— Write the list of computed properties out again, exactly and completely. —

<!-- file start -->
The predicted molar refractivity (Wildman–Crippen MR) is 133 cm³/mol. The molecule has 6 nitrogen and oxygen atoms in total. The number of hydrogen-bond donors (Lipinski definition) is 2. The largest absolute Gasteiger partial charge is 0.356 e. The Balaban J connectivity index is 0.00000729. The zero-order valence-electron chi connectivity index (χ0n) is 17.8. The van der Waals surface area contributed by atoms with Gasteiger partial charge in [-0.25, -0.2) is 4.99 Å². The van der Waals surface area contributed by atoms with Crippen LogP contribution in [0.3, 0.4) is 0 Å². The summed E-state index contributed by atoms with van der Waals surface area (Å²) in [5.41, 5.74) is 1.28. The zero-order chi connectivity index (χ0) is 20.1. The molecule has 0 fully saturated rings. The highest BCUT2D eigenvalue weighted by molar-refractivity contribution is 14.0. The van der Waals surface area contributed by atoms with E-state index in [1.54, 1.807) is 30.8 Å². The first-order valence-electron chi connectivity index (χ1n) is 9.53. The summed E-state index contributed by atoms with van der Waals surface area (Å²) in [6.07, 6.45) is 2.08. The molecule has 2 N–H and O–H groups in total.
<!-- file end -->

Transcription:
The predicted molar refractivity (Wildman–Crippen MR) is 133 cm³/mol. The molecule has 6 nitrogen and oxygen atoms in total. The number of hydrogen-bond donors (Lipinski definition) is 2. The largest absolute Gasteiger partial charge is 0.356 e. The Balaban J connectivity index is 0.00000729. The zero-order valence-electron chi connectivity index (χ0n) is 17.8. The van der Waals surface area contributed by atoms with Gasteiger partial charge in [-0.25, -0.2) is 4.99 Å². The van der Waals surface area contributed by atoms with Crippen LogP contribution in [0.3, 0.4) is 0 Å². The summed E-state index contributed by atoms with van der Waals surface area (Å²) in [5.41, 5.74) is 1.28. The zero-order chi connectivity index (χ0) is 20.1. The molecule has 0 fully saturated rings. The highest BCUT2D eigenvalue weighted by molar-refractivity contribution is 14.0. The van der Waals surface area contributed by atoms with E-state index in [1.54, 1.807) is 30.8 Å². The first-order valence-electron chi connectivity index (χ1n) is 9.53. The summed E-state index contributed by atoms with van der Waals surface area (Å²) in [6.07, 6.45) is 2.08. The molecule has 2 N–H and O–H groups in total.